Whether you’re a beginner at the game of golf or you’ve been playing for years, chances are you would like to hit the ball farther and straighter, lower your scores, beat your friends more often and avoid injuring yourself in the process. Certainly, there is no shortage of tips from the Internet, magazines, your instructor or a sharp-tongued caddy, but if you really want to improve your game—with almost no effort—you might want to look to the East. I’m talking about applying a little ancient Chinese wisdom to your golf.
Jeffrey Zimmerman is a doctor of Oriental medicine, licensed acupuncturist and founder of Body/Motion/Energy Harmonetics, LLC, in Westport, Connecticut. After treating numerous patients who gave up golf because of shoulder, knee and neck problems, Dr. Zimmerman began to look closely into what was happening.
What golfers are doing wrong: Dr. Zimmerman listed for me a litany of bad practices. “Golfers are taught to put their weight on their heels or their toes—neither is good. They overrotate, trying too hard to hit the ball. They’re told to ‘grip the club harder’ when that might not be their problem. They’re taught that the more taut your body is, the more power you have to hit the ball. What golfers are not taught is the one thing that will help them to both improve their golf game and protect their joints—and that is to find effortlessness.” In other words, most golfer’s bodies and movements are simply out of harmony as they swing their clubs.
Dr. Zimmerman drew on his own expertise as a professional musician, martial arts practitioner and acupuncturist to come up with the principles to achieve effortlessness, which is the basis for the coaching techniques he uses in Body Harmonetics…
When golfers apply all three elements to their golf swings, they then can perform, in Zimmerman’s words, “effortlessly and excellently.”
To start establishing proper balance, you must first find your “plumb line”—this is the imaginary line extending from the top of your head to the bottom of your feet around which you are completely centered—not leaning with your weight on your toes or heels but on the balls of your feet, and not leaning to either side. When you have found your plumb line, you will know it—there will be no tension in your body.
When you address the ball before a swing, the plumb line establishes the path of least resistance.
Now that you’ve found how to position your body so that it is totally relaxed, you’re ready to begin to play better golf. These six positions help you establish the proper form, sequence and timing to maximize your game while minimizing your effort…
1. Relax into your joints: Address the ball by maintaining your plumb line as you relax your ankles, knees and hips to gently sink down so your club is aligned with the golf ball.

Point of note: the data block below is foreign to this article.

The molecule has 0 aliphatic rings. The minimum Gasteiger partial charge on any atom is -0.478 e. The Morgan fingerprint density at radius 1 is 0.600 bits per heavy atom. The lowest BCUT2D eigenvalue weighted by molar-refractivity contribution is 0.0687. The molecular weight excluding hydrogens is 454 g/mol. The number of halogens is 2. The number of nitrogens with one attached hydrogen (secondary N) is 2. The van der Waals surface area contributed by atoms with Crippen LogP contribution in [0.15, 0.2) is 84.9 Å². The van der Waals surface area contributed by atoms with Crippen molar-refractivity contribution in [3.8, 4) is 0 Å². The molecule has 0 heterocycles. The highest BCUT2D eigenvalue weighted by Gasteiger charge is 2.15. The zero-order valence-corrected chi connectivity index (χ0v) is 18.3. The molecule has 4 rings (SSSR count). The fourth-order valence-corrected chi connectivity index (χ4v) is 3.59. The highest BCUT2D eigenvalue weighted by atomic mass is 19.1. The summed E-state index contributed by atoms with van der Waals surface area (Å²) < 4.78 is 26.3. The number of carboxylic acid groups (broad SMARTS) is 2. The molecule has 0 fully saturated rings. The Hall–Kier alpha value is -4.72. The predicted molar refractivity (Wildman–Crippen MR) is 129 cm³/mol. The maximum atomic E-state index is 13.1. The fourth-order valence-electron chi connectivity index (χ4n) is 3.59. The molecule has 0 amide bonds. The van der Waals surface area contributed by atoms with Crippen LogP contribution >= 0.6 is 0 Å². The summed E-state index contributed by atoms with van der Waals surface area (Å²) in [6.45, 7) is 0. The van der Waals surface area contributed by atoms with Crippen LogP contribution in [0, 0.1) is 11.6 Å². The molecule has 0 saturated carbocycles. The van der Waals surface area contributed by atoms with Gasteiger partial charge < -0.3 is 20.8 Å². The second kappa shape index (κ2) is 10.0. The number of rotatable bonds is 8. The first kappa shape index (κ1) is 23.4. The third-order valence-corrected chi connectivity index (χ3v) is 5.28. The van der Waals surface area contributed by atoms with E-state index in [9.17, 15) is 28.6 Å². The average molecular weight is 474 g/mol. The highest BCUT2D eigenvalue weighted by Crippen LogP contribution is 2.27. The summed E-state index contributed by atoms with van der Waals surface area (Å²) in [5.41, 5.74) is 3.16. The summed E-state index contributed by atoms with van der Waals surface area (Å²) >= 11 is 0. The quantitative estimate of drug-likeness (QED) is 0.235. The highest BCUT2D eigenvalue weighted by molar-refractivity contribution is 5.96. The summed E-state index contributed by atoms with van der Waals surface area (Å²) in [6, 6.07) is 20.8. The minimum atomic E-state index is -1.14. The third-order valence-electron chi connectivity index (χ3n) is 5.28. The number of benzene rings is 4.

2. Transfer weight: Maintaining this position of effortlessness, transfer your weight to your back foot. Find your balance point on this foot (just below the ball of the foot)—as the club moves with the body and you transfer your weight. This actually is the first part of the two-part backswing.
3. Rotate: Once you have found the proper balance on your back foot, your body can rotate with very little effort. Allow your club to flow with you as you transfer your balance to the back foot and begin the second part of your backswing by rotating your waist approximately 45 degrees. With practice, this rotation will raise your arms to the point where they are approximately level with your heart. Note: If you feel tension in any part of your body, you’ve lifted your club too high. Also, if you are not in the proper place on your back foot, you’ll feel tension as you rotate. If you notice this, start again and practice finding the tension-free position until you get it right nearly every time.
4. Strike: Now, hit the ball! As your club makes contact with the ball, you will want to be right back in the “address” position for that brief moment just before your follow through. In other words, you will want your weight to be balanced in your center once again as you move your club through the ball.
5. Shift forward: After contact, let your weight transfer to your front foot, finding the same balance point as you did on your back foot—ideally, this looks like the mirror image of position 2.
6. Follow through: Rotate your body as you follow through your golf swing while maintaining your balance points, essentially creating a mirror image of your backswing, making sure it is easy and effortlessness throughout.
Once you’ve achieved complete effortlessness by applying these checkpoints, you’ll free up your natural energy from any constriction. This will allow you to hit the ball farther and straighter… you will feel the difference and your golf game will improve. As soon as you are comfortable with the feel of the checkpoints, just play.